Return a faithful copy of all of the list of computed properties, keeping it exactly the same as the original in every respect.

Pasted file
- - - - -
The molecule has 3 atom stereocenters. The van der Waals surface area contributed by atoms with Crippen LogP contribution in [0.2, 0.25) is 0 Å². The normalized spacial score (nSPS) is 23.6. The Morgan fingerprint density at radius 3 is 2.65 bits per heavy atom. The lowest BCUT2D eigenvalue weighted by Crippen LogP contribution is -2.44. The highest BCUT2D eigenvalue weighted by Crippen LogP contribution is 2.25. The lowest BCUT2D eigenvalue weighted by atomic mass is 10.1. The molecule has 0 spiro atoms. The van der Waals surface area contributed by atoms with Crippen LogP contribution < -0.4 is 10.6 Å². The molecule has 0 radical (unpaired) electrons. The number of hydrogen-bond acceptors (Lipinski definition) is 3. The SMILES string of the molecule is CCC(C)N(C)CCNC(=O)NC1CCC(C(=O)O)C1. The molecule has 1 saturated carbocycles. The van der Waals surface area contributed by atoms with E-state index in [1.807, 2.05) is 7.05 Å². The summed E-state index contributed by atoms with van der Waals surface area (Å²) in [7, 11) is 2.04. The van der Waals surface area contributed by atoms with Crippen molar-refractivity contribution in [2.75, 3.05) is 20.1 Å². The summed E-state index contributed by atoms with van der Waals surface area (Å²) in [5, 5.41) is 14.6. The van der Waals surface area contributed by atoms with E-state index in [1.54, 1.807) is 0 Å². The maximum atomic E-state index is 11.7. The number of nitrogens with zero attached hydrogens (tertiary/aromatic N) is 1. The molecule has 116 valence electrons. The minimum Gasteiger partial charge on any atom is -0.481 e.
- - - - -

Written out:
The molecule has 3 atom stereocenters. The van der Waals surface area contributed by atoms with Crippen LogP contribution in [0.2, 0.25) is 0 Å². The normalized spacial score (nSPS) is 23.6. The Morgan fingerprint density at radius 3 is 2.65 bits per heavy atom. The lowest BCUT2D eigenvalue weighted by Crippen LogP contribution is -2.44. The highest BCUT2D eigenvalue weighted by Crippen LogP contribution is 2.25. The lowest BCUT2D eigenvalue weighted by atomic mass is 10.1. The molecule has 0 spiro atoms. The van der Waals surface area contributed by atoms with Crippen LogP contribution < -0.4 is 10.6 Å². The molecule has 0 radical (unpaired) electrons. The number of hydrogen-bond acceptors (Lipinski definition) is 3. The SMILES string of the molecule is CCC(C)N(C)CCNC(=O)NC1CCC(C(=O)O)C1. The molecule has 1 saturated carbocycles. The van der Waals surface area contributed by atoms with E-state index in [1.807, 2.05) is 7.05 Å². The summed E-state index contributed by atoms with van der Waals surface area (Å²) in [7, 11) is 2.04. The van der Waals surface area contributed by atoms with Crippen molar-refractivity contribution in [2.75, 3.05) is 20.1 Å². The summed E-state index contributed by atoms with van der Waals surface area (Å²) in [5, 5.41) is 14.6. The van der Waals surface area contributed by atoms with E-state index in [1.54, 1.807) is 0 Å². The maximum atomic E-state index is 11.7. The number of nitrogens with zero attached hydrogens (tertiary/aromatic N) is 1. The molecule has 116 valence electrons. The minimum Gasteiger partial charge on any atom is -0.481 e.